I’ve always counted myself as a fan of George A. Romero’s output and not just a fair-weather one. His work over the last forty years has veered wildly from iconic brilliance to disappointingly mediocre genre fare. Still, on the latter count, it’s surely some defence that he’s the man who defined the genre. Although it seems a point of pride that the word is never uttered in his feature debut, Night of the Living Dead, there’s no doubting that Romero’s name is synonymous with one thing: zombies. His other work has followed different paths with often unusual results but it always comes back to visions of the shambling dead, preying on the living to attain fresh, gory food.
His debut set everything up, a masterpiece of low-budget but unmistakably assured cinema. The films that followed have each tried to carve their own niche. For many fans it’s Dawn of the Dead, with its improved special effects and playful jabs at consumer culture that remains the highpoint. For me, it has always been the ’80s sheen of Day of the Dead, a film that beautifully sums up that no matter what’s going on it’ll be our own kind that will destroy us. After a lengthy gap Romero returned, with CGI and post-September 11th comment in Land of the Dead. Plenty scorned its cartoonish aesthetic and its ham acting but I’ll still count it as one of the most interesting and certainly one of the most unashamedly entertaining political films of the last decade.
Moving quickly onward we were soon treated to Diary of the Dead. The best I can say about that film, aside from it not being actually bad, is that it held a huge amount of promise as a genuinely experimental zombie film. Unfortunately, in this instance at least, Romero is a traditionalist and the result was a distractingly linear, narrative-driven tale despite the central conceit that the footage we saw was caught on-the-fly by a band of students armed only with their video-cameras. So with all that being said, I like Romero’s work. I like it but I just can’t drum up anything positive to say about Survival of the Dead.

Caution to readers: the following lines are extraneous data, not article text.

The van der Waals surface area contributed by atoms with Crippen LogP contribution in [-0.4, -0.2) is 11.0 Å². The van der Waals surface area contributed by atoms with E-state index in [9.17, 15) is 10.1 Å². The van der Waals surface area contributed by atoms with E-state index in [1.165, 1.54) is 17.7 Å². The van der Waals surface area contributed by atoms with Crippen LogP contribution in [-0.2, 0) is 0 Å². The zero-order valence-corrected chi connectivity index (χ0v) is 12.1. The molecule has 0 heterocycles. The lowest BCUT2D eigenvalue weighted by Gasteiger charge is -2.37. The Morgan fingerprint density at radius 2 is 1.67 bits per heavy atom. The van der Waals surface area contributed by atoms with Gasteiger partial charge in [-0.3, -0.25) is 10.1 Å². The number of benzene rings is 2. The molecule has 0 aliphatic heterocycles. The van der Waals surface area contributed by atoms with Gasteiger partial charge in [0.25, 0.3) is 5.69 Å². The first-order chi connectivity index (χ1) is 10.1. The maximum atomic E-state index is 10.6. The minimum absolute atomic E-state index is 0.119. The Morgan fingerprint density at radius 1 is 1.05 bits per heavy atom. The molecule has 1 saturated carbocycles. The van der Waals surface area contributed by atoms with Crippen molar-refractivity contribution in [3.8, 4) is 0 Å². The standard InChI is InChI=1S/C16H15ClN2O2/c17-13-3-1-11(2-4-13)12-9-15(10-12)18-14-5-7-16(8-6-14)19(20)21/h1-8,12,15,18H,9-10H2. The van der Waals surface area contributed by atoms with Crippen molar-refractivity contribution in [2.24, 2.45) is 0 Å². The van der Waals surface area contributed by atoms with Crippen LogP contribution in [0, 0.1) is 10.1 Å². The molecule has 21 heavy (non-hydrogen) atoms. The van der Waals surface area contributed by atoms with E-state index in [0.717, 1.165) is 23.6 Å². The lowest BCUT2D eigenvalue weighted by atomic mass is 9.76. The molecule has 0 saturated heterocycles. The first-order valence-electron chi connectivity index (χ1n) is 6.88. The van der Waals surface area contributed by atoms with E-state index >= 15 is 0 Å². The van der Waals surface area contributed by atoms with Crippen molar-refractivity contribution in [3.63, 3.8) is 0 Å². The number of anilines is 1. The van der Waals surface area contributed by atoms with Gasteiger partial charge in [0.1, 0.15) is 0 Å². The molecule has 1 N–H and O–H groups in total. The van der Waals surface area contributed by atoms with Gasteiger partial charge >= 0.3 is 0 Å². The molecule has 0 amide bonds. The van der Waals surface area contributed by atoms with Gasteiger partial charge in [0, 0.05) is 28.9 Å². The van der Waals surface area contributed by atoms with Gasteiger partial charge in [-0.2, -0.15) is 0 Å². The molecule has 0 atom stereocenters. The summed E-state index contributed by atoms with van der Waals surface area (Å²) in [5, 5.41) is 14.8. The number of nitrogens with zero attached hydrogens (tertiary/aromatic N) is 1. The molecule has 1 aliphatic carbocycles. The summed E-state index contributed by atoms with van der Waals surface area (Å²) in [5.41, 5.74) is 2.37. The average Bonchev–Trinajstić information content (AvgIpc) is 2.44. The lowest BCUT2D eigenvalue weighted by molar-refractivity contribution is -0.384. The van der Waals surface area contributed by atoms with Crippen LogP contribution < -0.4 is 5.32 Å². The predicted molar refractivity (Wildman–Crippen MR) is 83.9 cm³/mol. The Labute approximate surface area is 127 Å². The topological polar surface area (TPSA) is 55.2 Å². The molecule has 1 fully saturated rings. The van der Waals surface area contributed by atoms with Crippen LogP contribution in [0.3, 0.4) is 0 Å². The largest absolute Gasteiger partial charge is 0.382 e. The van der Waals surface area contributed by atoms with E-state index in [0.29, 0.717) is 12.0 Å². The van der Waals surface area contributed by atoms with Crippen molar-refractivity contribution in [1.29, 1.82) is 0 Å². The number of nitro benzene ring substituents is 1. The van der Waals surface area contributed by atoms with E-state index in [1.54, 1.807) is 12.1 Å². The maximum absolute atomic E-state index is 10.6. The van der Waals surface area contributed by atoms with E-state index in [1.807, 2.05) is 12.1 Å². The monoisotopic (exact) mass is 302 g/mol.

Army sergeant Nicotine Crockett (Alan Van Sprang) has left his unit along with a few loyal followers. They’re fed up with the incompetence of the larger institution as it tries to quell the recent ‘incident’ which has seen the dead rise up from their graves and try to devour the living. Crockett and crew now lay traps on the roads and work as highwaymen. One of their potential victims was the camper-van full of students we followed in Diary thus yielding a quick crossover between the two films. Those ones got away so Crockett’s still on the prowl. Moving along we’re taken to Plum Island, off the coast of Delaware, where two vicious patriarchs vie for supremacy. Their dispute has lasted for generations but the rising of the undead has steepened the odds. Patrick O’Flynn (Kenneth Welsh) figures the only way to keep the island safe is to lobotomise every corpse with a hunting rifle whilst Seamus Muldoon (Richard Fitzpatrick), fuelled by religion, believes the undead can be cured or at least tamed. It’s Muldoon who wins the first round as he successfully expels O’Flynn from the island. Back on the mainland the exiled O’Flynn hooks up with Crockett and together they launch a new offensive against the islanders.
The plot features various larger twists and turns, and a fairly extensive supporting cast, but none of that really matters in discussing the various merits of the project as a whole. Each of Romero’s ‘Dead’ films usually finds its structure through focus on a single major theme. Admittedly the basic narrative is always fundamentally the same – a small group of humans try to survive encroaching hoards of the undead – but within that basic frame there’s plenty of room for different ideas. Although it was largely retroactively fit, Night of the Living Dead seemed to speak of racism while Dawn managed the aforementioned consumerist barbs. Day was devoted to the fundamental mean-spiritedness of humans as they assemble, inevitably, into factions and it’s this point that seems to fuel Survival also. The core dramatic crux of the film is the ongoing feud between O’Flynn and Muldoon. They’ve been at each others’ throats since they were boys and animosity is all they’ve ever known for each other. This stunted relationship is what tears their community apart; much more so than the re-animating of the dead. Indeed, as the film quite deliberately hammers home, the only real influence walking corpses offer to the situation is that now the participants in such feuds can carry on a little longer after their madness has already killed them once.